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Black History Month

History-makers of Southeast Louisiana

Alice Dunbar-Nelson


Alice Dunbar-Nelson (1875-1935)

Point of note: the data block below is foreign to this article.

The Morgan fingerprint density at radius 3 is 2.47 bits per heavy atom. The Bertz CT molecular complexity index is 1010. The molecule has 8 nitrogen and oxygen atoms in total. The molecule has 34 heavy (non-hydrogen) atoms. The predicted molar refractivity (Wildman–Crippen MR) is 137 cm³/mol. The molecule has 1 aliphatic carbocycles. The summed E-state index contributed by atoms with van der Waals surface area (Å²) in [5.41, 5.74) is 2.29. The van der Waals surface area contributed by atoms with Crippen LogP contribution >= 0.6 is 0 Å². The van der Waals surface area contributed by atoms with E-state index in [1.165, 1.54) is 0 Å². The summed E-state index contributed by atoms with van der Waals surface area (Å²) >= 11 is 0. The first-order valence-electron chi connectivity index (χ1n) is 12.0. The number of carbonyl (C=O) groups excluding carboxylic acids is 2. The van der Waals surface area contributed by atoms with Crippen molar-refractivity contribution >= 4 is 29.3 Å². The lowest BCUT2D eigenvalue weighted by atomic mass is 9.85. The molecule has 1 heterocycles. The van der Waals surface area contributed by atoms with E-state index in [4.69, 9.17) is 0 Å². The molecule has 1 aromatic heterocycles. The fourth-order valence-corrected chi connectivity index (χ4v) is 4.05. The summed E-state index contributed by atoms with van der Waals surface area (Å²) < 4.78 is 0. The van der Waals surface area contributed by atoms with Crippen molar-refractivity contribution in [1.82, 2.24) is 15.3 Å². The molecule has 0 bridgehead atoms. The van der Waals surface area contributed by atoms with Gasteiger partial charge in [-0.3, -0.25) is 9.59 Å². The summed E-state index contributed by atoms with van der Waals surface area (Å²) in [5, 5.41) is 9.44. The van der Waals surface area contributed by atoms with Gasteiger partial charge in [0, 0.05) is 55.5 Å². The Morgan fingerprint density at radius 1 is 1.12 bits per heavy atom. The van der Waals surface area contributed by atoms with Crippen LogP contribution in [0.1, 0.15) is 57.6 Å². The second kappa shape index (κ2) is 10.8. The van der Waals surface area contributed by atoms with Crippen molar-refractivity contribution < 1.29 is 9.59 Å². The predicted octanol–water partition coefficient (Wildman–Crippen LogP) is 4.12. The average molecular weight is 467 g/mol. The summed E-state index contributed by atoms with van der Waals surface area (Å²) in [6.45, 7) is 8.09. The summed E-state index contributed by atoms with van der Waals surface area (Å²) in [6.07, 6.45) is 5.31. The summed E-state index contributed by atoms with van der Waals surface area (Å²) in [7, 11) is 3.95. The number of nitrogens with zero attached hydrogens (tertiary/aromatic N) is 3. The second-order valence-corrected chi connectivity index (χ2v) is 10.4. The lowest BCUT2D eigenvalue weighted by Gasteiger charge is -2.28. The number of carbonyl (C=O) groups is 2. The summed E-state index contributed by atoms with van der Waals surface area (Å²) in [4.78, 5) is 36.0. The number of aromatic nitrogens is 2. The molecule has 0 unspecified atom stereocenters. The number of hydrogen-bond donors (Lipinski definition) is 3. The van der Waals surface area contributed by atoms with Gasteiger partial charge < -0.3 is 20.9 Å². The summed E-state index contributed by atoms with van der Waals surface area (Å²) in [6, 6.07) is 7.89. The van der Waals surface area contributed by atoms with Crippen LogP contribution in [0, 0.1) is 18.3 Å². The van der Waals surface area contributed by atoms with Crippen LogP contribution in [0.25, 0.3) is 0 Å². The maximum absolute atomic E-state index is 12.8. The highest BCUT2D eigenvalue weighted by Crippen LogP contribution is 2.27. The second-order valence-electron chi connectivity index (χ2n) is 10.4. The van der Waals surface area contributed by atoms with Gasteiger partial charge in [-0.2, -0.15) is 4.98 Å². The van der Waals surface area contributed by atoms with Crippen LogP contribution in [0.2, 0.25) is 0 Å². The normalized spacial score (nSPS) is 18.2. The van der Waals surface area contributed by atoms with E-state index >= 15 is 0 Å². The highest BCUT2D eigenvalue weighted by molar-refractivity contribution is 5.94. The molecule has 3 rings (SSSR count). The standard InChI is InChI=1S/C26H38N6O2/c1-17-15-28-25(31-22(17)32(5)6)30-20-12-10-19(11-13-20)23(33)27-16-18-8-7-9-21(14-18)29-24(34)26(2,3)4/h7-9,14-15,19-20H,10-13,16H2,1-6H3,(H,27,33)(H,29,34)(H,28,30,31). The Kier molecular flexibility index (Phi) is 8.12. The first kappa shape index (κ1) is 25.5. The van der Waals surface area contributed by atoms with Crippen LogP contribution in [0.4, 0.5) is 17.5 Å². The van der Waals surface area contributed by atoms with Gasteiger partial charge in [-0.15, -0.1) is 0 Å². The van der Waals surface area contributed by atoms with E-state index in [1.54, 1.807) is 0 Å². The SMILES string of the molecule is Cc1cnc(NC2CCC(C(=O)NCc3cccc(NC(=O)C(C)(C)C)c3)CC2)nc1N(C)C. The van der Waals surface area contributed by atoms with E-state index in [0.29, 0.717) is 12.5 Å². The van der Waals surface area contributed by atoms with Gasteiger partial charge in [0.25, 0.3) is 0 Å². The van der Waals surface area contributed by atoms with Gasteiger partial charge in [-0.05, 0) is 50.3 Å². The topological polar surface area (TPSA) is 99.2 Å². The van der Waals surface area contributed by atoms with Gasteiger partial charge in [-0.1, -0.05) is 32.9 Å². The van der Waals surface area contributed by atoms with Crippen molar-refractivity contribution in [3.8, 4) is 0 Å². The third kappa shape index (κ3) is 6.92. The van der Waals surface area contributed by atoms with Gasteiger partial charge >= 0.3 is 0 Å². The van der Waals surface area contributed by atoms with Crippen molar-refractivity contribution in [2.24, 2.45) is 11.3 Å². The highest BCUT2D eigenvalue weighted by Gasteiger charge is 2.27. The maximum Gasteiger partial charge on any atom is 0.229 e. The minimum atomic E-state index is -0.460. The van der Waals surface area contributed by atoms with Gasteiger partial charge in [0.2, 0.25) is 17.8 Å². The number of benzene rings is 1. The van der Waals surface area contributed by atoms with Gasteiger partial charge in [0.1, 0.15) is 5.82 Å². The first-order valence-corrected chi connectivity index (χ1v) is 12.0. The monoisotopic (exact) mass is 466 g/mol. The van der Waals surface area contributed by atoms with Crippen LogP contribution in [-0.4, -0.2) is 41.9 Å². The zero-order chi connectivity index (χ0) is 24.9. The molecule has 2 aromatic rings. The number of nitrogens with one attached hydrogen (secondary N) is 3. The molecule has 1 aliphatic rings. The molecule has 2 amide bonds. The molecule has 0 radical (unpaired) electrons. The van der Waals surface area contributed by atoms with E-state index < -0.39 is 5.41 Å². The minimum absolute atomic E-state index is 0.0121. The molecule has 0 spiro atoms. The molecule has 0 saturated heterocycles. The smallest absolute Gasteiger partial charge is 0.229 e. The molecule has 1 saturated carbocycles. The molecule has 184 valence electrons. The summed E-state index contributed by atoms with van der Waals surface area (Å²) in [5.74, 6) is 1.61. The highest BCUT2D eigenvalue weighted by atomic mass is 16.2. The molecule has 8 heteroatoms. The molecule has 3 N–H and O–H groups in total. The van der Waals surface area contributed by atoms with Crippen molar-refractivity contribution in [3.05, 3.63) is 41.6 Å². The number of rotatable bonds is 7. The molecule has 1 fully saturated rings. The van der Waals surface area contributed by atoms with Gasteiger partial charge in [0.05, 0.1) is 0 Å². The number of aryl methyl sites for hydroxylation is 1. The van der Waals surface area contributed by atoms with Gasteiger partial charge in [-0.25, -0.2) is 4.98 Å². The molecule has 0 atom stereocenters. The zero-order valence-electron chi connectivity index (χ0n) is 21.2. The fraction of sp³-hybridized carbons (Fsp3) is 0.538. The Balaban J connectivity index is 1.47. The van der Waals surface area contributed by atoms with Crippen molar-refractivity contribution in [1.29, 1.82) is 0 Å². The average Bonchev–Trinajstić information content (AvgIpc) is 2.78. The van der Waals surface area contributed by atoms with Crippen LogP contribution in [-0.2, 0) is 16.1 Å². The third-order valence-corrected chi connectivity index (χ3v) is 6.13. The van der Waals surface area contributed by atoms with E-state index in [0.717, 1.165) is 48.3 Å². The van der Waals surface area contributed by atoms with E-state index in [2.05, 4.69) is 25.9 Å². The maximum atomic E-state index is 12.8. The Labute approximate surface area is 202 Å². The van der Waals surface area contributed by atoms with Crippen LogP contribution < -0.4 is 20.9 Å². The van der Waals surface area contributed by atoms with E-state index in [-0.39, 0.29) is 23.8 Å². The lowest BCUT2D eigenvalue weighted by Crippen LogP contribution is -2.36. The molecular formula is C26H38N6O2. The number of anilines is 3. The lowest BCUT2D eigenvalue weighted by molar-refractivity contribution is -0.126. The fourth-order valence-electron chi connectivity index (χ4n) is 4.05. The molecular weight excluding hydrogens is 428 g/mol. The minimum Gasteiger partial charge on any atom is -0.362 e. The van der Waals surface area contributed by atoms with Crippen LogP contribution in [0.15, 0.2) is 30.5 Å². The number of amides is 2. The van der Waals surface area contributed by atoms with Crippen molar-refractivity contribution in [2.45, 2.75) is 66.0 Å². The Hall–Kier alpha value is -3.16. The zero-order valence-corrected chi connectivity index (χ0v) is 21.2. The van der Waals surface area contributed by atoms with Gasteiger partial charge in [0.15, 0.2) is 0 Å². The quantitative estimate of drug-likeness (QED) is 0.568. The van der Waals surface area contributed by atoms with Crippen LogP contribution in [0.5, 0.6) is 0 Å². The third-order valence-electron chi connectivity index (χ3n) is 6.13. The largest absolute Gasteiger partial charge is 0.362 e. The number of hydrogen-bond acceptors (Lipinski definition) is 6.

Alice Dunbar-Nelson was a writer, educator, and social activist born in New Orleans to mixed-race parents. Her African American, Anglo, Native American, and Creole heritage contributed to her complex understandings of gender, race, and ethnicity, subjects she often wrote about. Her first book, Violets and Other Tales (1895), was published when she was just 20. Later that year she published The Goodness of St. Rocque and Other Short Stories. During her career, she wrote four novels, two volumes of oratory, dramas, newspaper columns, two collections of essays, poetry, short stories, and reviews, many of which drew on her extensive knowledge of Creole culture.  Dunbar-Nelson was among the major voices of the Harlem Renaissance. She was one of the few female African-American diarists of the early 20th century, she portrayed the complicated reality of African-American women and intellectuals, addressing topics such as racism, oppression, family, work, and sexuality.